Aerospace Testing:

Promise of Closer NASA/DOD Cooperation Remains Largely Unfulfilled

NSIAD-98-52: Published: Mar 11, 1998. Publicly Released: Mar 11, 1998.

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GAO reviewed the National Aeronautics and Space Administration's (NASA) and Department of Defense's (DOD) cooperation in developing a national perspective on aerospace test facilities, focusing on: (1) the extent to which NASA/DOD working groups on major test facilities have been operating on a regular basis; (2) NASA's and DOD's actions in response to a future need to test an engine for new Air Force rockets; (3) whether NASA and DOD prepared a congressionally required joint plan on rocket propulsion test facilities; and (4) whether NASA and DOD are implementing a DOD assessment team's recommendation in March 1997 to jointly manage with NASA certain aeronautical test facilities.

GAO noted that: (1) the promise of closer NASA/DOD cooperation and the development of a national perspective on aerospace test facilities remains largely unfulfilled because NASA and DOD: (a) have not yet convened most test facility alliances; (b) compete with each other to test engines for new rockets; and (c) did not prepare a congressionally required joint plan on rocket propulsion test facilities; (2) although NASA and DOD have agreed to go beyond cooperative alliances in aeronautics and jointly manage their aeronautical test facilities, they have not yet reached agreement on key aspects of management organization; (3) NASA and DOD took 20 months (May 1996 through December 1997) to negotiate and sign agreements formally establishing the six test facility-related cooperative alliances; (4) despite the formation of the rocket propulsion alliance, NASA and DOD compete against each other to test engines for new rocket programs; (5) a principal arena of competition is the next phase of the Air Force's Evolved Expendable Launch Vehicle program; (6) DOD did not prepare a legislatively mandated joint plan with NASA to coordinate rocket propulsion test facilities; (7) in a letter to congressional committee chairs and other members, DOD said that the bases of such a plan are: (a) ongoing activities such as Vision 21; (b) the May 1997 Quadrennial Defense Review of defense strategy; and (c) activities of the rocket propulsion alliance; (8) however, these efforts are unlikely to form the basis of a joint plan because NASA is not participating in either Vision 21 or the Defense Review; (9) in October 1997, NASA and Air Force officials took a step toward creating a national perspective on test facilities in the aeronautics area; (10) specifically, they reached an understanding on the scope and approach for joint strategic management of their aeronautical test facilities, including a new management organization; (11) however, they have not yet resolved basic issues, such as the organization's structure and authority; and (12) ultimately, if joint strategic management of aeronautics test facilities is successfully established, its adaption to other types of test facilities could be considered.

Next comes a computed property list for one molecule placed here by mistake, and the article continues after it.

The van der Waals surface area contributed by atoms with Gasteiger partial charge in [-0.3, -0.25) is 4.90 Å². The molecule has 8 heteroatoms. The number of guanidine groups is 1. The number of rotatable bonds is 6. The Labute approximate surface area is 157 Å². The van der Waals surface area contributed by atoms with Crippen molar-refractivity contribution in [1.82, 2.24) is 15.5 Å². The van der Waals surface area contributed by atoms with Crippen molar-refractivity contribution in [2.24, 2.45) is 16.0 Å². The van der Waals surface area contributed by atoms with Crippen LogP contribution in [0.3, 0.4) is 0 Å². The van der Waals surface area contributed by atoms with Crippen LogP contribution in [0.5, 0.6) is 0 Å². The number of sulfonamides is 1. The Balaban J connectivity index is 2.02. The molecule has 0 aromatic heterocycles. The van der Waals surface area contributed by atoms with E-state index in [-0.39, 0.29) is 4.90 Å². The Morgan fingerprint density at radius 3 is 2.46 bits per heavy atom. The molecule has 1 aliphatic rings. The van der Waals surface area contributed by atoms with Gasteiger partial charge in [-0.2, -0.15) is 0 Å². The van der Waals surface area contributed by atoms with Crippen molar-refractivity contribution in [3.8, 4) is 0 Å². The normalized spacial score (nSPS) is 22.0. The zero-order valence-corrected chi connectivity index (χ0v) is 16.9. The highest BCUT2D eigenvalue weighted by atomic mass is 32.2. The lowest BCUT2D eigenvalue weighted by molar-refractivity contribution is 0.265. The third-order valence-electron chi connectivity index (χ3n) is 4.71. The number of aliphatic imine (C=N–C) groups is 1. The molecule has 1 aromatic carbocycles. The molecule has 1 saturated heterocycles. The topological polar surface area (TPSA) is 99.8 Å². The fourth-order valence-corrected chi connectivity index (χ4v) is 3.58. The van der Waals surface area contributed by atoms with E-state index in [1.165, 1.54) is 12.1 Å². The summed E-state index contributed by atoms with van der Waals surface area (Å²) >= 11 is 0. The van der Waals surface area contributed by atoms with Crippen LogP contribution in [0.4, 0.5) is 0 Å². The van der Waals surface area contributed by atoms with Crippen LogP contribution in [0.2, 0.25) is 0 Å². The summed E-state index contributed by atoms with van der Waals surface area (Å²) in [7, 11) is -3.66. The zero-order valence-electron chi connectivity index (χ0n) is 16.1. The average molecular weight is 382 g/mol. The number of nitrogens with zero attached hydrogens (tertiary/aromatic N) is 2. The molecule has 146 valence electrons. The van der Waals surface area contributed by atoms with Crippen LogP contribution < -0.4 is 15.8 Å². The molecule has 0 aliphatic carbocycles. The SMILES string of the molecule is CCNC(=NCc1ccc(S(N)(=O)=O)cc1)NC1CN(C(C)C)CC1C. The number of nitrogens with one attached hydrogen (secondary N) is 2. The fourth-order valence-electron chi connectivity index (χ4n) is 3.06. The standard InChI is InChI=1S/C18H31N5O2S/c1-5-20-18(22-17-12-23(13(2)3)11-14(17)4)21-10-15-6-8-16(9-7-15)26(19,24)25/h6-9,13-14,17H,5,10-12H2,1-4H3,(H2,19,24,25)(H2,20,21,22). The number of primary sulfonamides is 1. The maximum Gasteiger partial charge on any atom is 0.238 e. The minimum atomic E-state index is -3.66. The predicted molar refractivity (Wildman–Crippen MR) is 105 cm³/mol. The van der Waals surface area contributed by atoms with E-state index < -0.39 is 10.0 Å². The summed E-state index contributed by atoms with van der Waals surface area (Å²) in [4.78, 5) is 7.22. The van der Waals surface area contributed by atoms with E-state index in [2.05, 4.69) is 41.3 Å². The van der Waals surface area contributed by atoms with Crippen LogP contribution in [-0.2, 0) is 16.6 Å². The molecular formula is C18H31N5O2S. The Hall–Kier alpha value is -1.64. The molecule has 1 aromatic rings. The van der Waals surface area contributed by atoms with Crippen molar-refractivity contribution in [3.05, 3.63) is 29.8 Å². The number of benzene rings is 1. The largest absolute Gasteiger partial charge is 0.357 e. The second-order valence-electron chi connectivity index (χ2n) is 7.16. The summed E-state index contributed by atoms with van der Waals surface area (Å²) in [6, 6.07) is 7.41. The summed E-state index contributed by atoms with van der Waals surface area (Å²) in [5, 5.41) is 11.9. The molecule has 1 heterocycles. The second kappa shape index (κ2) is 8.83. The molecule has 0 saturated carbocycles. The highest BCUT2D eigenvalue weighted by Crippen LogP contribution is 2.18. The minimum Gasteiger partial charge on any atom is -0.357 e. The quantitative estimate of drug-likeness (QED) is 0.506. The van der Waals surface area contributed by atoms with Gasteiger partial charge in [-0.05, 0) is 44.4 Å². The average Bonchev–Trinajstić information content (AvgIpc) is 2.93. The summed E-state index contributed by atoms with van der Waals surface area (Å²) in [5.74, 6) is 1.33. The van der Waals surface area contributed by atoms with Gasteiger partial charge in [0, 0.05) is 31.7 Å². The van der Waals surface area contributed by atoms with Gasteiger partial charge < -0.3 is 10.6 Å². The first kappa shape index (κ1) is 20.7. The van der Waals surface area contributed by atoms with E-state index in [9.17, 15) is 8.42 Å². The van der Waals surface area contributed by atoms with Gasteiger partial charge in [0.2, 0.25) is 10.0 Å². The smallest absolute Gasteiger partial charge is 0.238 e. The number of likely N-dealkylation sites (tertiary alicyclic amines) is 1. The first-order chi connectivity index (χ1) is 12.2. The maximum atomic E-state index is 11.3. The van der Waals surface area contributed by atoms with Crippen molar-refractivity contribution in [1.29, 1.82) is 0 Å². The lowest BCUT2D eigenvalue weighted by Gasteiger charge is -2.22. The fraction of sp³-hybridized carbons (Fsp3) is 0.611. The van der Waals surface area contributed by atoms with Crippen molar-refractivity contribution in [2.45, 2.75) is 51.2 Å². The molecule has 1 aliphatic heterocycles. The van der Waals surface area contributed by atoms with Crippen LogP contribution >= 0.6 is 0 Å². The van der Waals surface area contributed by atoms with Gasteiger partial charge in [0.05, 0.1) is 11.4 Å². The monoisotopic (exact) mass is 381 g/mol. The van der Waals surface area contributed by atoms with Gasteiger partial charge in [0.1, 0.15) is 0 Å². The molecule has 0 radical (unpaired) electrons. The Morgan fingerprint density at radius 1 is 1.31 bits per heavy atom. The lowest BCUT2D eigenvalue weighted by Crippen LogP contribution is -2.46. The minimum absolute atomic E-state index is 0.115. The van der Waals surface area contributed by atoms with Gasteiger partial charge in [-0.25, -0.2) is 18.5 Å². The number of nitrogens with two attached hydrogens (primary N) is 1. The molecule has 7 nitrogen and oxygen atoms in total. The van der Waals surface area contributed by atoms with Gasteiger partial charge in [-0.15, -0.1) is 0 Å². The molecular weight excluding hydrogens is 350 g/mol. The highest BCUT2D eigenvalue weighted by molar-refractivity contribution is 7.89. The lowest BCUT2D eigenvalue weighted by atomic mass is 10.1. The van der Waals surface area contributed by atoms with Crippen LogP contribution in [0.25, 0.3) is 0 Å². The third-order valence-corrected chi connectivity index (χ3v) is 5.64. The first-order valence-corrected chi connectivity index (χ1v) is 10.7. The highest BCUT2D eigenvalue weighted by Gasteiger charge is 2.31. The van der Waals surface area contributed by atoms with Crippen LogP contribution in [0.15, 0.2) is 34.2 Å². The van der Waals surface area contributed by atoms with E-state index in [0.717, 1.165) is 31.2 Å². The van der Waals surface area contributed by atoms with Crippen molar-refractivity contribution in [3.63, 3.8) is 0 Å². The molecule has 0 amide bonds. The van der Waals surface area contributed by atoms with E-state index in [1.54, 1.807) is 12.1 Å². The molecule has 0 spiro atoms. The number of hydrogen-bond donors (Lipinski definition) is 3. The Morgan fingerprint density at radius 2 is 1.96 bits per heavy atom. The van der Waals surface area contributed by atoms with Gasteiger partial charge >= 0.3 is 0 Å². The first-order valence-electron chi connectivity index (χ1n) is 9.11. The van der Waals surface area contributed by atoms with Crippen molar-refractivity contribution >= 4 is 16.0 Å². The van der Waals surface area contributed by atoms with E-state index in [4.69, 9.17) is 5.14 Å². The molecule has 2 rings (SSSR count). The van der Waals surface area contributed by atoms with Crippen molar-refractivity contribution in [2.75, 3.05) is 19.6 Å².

Matter for Congressional Consideration

  1. Status: Closed - Not Implemented

    Comments: There is interest on various congressional committees in fostering greater NASA/DOD cooperation on aerospace test facilities through the use of NASA/DOD joint working groups or alliances. These alliances are now functioning, consequently a legislative remedy is no longer applicable.

    Matter: Congressional intent, as reflected in the statutory requirement for joint planning of rocket propulsion test facilities, is not being fully met by NASA and DOD. Congress may wish to consider reaffirming its intention in this regard and extend its joint planning requirement to other types of aerospace test facilities, including a requirement that NASA and DOD assess the possible extension of joint management of aeronautical facilities to other types of test facilities, especially rocket propulsion.


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